You'll want to get crackin' on eating eggs since Vickery says that one large egg contains 6g of protein. Take advantage of their versatility by cooking with them in meals, making sandwiches or just eating them alone, such as a hard-boiled egg.
This food is so much more than just an appetizer at a Chinese food restaurant. You can prepare them steamed or roasted, says Louloudis. It's also a great source of protein, coming in at 8.5g for half a cup, according to Vickery.
No sad desk lunches here – you can have a fiesta with your meals whenever you add in some delicious legumes, such as black beans. This plant-based protein, which contains 15g of protein per one cup (for black beans), is a great substitute for animal products, according to Vickery. Other legumes to try include roasted chickpeas and lupini beans, adds Louloudis.
What everyday foods are high in protein?
If you were to look inside your fridge and pantry right now, you'd want to see these everyday foods that are high in protein.
animal products (including seafood):
- pork loin
- chicken breast
- lean ground beef
- ground turkey
- deli meat (chicken, turkey, ham)
- white fish (tuna, haddock, halibut, etc.)
- cottage cheese
- soy milk
legumes, nuts and seeds:
- spouted chickpeas
- black beans
- pumpkin seeds
- peanut butter
What are pure protein snacks?
The nutritionists are divided on the definition of pure protein snacks. For some, they're exactly as they sound: snacks that are almost all protein. Egg whites, for example, fall into this category, as Avant says that they are almost 100 percent protein.
Lean meats are another almost all-protein snack. Louloudis says to look for poultry without skin and non-fatty fish. The answers to "what are protein snacks?" can differ, though.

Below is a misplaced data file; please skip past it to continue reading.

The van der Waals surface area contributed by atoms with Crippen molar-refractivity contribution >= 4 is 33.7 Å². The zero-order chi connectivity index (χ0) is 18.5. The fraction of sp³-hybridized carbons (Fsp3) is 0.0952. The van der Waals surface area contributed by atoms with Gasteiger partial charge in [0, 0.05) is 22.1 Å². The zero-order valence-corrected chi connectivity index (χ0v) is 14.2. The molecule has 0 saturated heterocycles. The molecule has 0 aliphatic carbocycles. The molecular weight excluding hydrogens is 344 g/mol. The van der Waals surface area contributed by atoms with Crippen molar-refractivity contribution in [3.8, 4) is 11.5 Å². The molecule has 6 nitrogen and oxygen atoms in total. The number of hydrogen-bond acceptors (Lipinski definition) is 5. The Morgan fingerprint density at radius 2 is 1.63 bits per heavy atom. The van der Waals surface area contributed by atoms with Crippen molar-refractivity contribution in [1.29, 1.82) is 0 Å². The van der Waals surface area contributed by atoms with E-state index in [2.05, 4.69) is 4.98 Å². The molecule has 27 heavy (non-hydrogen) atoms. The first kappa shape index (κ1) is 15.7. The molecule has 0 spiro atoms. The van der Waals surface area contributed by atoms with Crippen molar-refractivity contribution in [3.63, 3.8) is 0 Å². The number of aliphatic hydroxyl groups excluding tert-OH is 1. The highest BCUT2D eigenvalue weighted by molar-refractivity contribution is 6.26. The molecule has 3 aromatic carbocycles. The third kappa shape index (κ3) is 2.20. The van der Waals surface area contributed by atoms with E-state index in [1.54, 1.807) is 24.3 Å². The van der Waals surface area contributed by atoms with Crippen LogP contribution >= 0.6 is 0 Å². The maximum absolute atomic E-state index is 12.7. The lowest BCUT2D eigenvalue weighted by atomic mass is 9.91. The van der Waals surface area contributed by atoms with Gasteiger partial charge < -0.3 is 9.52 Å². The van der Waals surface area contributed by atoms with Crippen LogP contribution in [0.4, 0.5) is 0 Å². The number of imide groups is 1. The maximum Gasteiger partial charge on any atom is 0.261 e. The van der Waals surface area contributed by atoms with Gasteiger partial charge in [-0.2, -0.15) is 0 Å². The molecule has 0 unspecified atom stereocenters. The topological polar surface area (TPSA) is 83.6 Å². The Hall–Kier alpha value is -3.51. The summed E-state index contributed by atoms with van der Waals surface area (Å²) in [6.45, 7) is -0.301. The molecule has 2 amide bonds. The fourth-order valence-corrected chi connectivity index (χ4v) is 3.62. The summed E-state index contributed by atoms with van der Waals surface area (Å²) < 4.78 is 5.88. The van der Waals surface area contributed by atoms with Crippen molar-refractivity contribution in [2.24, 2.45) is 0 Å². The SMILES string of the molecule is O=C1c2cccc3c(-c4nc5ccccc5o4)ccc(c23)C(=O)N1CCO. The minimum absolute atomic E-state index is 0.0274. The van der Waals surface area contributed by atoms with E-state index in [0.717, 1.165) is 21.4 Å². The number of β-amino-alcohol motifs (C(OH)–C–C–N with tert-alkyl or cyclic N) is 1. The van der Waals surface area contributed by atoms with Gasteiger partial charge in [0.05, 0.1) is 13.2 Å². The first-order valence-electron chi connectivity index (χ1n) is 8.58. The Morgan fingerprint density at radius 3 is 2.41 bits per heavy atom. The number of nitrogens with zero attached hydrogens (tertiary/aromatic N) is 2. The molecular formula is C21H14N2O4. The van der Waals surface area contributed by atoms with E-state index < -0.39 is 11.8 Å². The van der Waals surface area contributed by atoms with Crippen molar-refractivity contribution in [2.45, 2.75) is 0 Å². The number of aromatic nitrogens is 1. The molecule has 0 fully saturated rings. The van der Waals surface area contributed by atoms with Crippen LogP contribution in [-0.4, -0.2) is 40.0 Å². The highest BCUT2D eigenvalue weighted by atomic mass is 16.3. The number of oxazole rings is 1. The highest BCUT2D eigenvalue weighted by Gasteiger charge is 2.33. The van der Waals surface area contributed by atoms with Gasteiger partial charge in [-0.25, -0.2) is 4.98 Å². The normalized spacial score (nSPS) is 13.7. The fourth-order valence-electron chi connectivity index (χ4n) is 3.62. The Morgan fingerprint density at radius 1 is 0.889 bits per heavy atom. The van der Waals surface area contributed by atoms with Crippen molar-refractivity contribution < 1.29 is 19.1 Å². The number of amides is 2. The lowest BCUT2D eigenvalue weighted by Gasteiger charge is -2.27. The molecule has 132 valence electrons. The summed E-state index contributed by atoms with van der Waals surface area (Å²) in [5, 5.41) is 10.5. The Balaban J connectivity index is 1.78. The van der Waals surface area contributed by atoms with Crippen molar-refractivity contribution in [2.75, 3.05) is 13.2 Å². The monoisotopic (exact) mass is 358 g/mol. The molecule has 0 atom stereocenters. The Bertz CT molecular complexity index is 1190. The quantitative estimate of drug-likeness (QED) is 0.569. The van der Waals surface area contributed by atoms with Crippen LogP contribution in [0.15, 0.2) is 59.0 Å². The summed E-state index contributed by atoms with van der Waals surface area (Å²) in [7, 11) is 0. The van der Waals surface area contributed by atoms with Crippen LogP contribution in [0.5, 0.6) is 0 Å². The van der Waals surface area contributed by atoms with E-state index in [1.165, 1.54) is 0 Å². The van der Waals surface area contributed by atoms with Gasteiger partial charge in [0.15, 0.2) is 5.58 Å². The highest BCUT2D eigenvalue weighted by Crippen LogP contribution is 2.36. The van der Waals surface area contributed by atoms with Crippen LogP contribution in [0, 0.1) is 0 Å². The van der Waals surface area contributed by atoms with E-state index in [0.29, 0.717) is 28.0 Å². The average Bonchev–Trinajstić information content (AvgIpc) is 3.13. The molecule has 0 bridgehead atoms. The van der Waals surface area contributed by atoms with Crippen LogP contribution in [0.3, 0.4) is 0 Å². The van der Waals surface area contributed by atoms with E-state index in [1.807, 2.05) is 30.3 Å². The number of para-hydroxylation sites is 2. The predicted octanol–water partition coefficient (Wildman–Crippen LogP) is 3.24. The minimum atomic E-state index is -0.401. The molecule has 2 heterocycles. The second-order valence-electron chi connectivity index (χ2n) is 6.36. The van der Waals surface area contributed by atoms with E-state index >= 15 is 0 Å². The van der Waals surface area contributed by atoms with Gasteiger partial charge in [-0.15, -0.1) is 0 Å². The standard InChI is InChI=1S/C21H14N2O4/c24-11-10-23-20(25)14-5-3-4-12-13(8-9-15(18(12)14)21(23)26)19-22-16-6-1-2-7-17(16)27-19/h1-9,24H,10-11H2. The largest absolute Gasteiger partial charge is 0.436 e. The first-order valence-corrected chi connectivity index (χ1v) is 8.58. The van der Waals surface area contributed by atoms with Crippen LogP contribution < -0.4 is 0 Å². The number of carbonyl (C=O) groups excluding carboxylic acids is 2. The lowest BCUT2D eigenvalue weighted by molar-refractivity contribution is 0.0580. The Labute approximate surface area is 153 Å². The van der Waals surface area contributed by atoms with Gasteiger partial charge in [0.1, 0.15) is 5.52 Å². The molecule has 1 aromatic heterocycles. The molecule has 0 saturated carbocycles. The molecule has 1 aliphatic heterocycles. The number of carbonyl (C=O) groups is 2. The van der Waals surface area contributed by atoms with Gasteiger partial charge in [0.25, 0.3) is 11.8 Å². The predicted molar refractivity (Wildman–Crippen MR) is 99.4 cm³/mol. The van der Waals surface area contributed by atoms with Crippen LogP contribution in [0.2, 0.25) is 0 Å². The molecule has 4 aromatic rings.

For example, Laura Zea, MS, believes that pure protein snacks are "foods that are composed of multiple nutrients and combine protein with carbohydrates and fat." Regularly consuming these foods is the best way to nourish your body in a balanced way, according to Zea.
"Meats are high in protein, but they also contain fat. Beans are high in protein, but they also contain carbohydrates," Zea explains.
Vickery agrees, adding "I would consider a pure protein snack one that has all of the essential amino acids for protein and the largest percentage of calories comes from protein (versus carbohydrates and fats)."
What fruit has the most protein?
Fruits are known for some sweet benefits – they're a great source of nutrients of vitamins, antioxidants and fiber. But what they're not known for is being a complete source of protein.
What happens if you eat too much protein?
Too much of anything can be bad news bears (protein farts, anyone?). According to Zea, the issues lie when our bodies digest proteins and turn them into amino acids. "These molecules are important for countless metabolic needs, but if you have an excess of nitrogen due to these molecules, your kidneys can have a difficult time processing the excess."
So, what is the recommended intake? Around 0.8-1.3g of protein per kilogram of body weight, Zea tells Lively. "It is important to pay attention to how you feel when increasing your protein intake because too much protein can negatively impact your digestion and get stored as fat."